Further Discussions

Our last blog post about how much better Teflon is than glass resulted in extensive responses from many different users. Some users were in agreement, some were thankful for the facts regarding how much better the physical properties of Teflon are over glass and others were somewhat confused. The main confusion has to do with the type of connections required for Teflon which tend to be very different than those required for glass.

In the past, we have discussed in detail the older style of nut and ferrule connections common in autoanalyzers. Laboratories that use glass also tend to use the nuts and ferrules or even worse, tubing sleeves. So when most of the comments we received were attempting to understand how Teflon tubing is connected on autoanalyzer system cartridges, samplers, detectors, etc. we decided to give an update on how to use flanged fittings. If you read over the past blog of Ferrules vs Flanged Fittings, you will see that ferrules cause flow issues due to their compression over the tubing, are very expensive and in general, it can be difficult to get them right.

The reason we prefer flanged fittings and Teflon is because not only do you combine the best material available for flow dynamics, but the fittings themselves do not contribute to problems as the sample is moving through the system from the autosampler through the mixing cartridge to the detector. We have a video on You Tube that details how a flanged fitting is made as well as the equipment required. The really nice thing about using flanged fittings with Teflon is that all you need is tubing and some fittings and you can quickly and very easily make any type of tubing assembly required for your entire system, as well as for other instruments in the lab.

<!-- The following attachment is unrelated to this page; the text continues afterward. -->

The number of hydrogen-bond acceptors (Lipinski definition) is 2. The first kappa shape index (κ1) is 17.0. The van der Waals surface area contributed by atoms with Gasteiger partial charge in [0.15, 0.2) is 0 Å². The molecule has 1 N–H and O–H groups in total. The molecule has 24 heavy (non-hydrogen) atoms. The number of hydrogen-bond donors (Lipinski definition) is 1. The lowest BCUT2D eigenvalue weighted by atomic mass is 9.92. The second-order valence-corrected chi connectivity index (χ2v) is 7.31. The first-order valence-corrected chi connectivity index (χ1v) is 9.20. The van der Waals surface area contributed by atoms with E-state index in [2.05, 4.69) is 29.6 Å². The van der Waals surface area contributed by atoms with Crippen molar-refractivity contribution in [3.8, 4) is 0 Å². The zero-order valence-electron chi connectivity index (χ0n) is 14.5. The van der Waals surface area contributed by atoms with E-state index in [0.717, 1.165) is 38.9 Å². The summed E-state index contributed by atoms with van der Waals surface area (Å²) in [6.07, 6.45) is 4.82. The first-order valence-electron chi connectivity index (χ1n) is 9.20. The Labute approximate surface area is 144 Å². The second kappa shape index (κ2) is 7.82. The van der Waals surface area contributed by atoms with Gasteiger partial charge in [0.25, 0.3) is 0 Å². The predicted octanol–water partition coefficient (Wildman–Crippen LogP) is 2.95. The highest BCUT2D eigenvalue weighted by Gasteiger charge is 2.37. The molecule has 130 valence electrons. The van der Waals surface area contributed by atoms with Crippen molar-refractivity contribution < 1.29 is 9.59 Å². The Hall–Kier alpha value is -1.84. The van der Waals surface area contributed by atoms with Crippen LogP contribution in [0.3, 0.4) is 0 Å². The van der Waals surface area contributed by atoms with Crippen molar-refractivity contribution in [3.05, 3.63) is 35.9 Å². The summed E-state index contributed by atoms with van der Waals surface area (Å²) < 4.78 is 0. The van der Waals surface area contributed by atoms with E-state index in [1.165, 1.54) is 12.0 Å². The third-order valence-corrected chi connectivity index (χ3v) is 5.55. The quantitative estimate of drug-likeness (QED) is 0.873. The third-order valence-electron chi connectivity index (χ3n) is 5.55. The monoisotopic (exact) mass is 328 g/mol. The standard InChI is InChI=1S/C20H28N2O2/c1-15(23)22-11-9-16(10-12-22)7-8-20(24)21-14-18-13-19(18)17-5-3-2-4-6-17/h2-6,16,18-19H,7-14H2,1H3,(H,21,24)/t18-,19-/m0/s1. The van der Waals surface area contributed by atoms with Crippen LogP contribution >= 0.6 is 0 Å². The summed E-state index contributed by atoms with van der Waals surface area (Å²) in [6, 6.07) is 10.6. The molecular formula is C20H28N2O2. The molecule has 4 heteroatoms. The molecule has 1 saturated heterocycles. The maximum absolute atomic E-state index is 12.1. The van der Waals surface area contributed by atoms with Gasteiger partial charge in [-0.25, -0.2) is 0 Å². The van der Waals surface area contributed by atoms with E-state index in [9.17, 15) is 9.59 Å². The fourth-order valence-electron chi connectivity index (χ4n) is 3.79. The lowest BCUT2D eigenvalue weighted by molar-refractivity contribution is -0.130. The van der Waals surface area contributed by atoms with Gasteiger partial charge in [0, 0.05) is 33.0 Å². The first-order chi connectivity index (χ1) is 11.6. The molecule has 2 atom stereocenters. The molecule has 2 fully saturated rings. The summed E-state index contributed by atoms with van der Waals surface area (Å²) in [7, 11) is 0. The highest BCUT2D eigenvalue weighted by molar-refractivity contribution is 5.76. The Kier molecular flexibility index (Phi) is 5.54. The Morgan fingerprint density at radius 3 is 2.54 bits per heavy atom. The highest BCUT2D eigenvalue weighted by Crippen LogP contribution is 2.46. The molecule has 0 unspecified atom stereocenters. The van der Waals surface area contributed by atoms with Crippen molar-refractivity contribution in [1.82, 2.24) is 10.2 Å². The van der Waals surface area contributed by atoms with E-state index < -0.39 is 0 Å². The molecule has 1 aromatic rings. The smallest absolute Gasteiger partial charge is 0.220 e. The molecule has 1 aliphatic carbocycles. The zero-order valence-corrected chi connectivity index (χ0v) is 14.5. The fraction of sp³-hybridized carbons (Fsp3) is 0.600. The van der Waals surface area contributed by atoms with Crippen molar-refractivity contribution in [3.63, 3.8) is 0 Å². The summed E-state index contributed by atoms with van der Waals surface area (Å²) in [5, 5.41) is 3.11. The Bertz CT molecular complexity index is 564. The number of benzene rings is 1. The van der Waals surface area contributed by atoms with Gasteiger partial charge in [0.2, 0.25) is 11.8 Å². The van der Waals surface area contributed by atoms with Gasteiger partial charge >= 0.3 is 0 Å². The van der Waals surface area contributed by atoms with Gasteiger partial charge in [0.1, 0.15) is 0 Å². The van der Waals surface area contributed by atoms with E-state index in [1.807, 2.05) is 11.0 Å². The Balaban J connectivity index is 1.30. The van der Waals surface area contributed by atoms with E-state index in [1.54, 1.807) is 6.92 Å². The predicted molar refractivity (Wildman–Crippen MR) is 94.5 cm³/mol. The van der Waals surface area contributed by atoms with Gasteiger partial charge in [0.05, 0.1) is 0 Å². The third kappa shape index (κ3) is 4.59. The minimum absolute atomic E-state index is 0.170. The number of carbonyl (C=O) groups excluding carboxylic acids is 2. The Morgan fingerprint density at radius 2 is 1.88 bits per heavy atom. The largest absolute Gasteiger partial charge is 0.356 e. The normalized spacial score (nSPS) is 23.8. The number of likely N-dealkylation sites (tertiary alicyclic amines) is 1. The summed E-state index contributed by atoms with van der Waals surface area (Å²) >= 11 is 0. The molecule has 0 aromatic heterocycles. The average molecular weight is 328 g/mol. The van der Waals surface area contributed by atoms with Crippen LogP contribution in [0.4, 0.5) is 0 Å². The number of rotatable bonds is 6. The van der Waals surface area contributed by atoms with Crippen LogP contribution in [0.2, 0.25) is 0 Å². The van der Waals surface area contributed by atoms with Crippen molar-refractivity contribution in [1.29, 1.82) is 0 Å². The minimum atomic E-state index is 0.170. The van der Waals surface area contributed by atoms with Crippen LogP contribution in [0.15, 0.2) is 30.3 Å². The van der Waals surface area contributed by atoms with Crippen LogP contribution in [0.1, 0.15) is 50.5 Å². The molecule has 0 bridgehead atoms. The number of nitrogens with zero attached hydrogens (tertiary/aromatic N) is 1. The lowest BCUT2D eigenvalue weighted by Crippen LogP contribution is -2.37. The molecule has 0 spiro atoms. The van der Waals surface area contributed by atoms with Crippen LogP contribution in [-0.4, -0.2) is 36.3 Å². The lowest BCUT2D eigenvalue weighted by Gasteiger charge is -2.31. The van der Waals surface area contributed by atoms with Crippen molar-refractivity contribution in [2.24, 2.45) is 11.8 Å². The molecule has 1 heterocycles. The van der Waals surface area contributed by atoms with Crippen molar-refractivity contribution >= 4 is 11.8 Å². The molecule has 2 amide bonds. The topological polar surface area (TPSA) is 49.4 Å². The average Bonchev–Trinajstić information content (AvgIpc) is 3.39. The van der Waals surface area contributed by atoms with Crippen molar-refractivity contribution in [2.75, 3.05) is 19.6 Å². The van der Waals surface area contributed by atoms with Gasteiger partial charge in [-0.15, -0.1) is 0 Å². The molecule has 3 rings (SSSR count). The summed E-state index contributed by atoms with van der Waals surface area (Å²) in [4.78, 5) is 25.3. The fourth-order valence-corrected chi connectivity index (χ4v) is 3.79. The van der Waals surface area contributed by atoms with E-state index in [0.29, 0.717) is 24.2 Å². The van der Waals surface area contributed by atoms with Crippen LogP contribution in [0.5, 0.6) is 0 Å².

The true finger tight nature of a flanged fitting allows you to reuse the fittings since they do not get over tightened and stripped. When the tubing needs to be replaced you simply pull off the fittings that exist, clean them up if required, cut the same length tubing, coil it up if necessary and you are good to go. Ferrules can cost more than a few dollars EACH and as they compress, they tend to damage the nut or the receptacle. Flanged fittings do none of this so you can use the same fittings over and over and all you need is a roll of Teflon tubing.

When a segmented flow analysis or flow injection analysis autoanalyzer system is completely plumbed with flanged fittings and Teflon tubing, the same ID all the way through the system is easy to accomplish, the reagent and sample flow dynamics are smooth from beginning to end and there are no flow disturbances due to compressed ferrules or over tightened “finger” fittings.

At EZkem, we have always configured our systems this way and we are on a constant mission to encourage our clients to do the same. Give it a try and tell us what you think, call us if you have any questions about switching over or visit our online forum and start a conversation. We always interested in what you think!